Daniel Chester French (1850–1931) and Augustus Saint-Gaudens (1848–1907) were the preeminent American sculptors of the Gilded Age. As friendly rivals, they transformed sculpture in the United States, producing dozens of the nation’s most recognizable public artworks—from Saint-Gaudens’s Diana atop New York City’s Madison Square Garden to French’s Seated Abraham Lincoln in the Lincoln Memorial, Washington, DC. Drawing upon the collections of the two artists’ historic homes, Chesterwood and the Saint-Gaudens National Historical Park, Monuments and Myths is the first exhibition to explore the artists’ intersecting careers and features approximately seventy sculptures, models, maquettes, and more.
While learning about the lives and careers of both artists, guests will be offered an expansive narrative that reflects the multifaceted stories embedded in the art. Amid massive industrial growth and developing sociopolitical structures, the sculptors produced aesthetically graceful and socially potent artworks that shaped and reflected America’s complicated negotiation of national identity in the years between the Civil War and the Great Depression.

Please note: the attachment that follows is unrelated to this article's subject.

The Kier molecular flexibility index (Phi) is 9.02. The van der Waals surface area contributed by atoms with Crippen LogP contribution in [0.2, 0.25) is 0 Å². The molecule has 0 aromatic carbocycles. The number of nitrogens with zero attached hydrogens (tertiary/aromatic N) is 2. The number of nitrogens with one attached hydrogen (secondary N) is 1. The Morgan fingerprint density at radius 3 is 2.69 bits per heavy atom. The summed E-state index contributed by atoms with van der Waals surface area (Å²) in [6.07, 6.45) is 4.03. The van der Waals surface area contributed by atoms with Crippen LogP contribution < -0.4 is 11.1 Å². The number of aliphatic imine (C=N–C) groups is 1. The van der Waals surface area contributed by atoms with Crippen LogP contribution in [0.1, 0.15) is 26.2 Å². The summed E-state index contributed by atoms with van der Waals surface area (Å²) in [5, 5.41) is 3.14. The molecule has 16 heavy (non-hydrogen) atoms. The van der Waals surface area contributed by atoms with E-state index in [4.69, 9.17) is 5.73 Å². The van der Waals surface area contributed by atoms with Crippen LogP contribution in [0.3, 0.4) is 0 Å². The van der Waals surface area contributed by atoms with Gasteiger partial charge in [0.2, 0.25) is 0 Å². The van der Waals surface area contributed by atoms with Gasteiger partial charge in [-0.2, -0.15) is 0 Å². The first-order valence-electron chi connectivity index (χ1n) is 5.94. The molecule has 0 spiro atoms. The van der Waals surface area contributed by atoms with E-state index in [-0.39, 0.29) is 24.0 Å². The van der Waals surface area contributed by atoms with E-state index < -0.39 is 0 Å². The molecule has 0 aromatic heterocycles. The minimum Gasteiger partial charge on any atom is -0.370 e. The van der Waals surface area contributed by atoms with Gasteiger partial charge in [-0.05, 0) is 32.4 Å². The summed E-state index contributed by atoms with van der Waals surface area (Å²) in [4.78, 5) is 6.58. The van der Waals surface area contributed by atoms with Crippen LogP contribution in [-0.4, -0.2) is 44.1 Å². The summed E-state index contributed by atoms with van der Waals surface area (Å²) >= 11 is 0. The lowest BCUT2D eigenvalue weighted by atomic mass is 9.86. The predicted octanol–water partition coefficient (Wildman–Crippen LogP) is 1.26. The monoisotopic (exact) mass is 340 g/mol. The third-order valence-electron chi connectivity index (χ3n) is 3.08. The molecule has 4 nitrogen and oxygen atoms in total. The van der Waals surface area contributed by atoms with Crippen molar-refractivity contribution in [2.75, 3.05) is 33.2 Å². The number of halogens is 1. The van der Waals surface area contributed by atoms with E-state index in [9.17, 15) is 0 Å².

This exhibition is co-organized by the American Federation of Arts, Chesterwood, a site of the National Trust for Historic Preservation, and the Saint-Gaudens Memorial in partnership with the Saint-Gaudens National Historical Park.
Presented in part by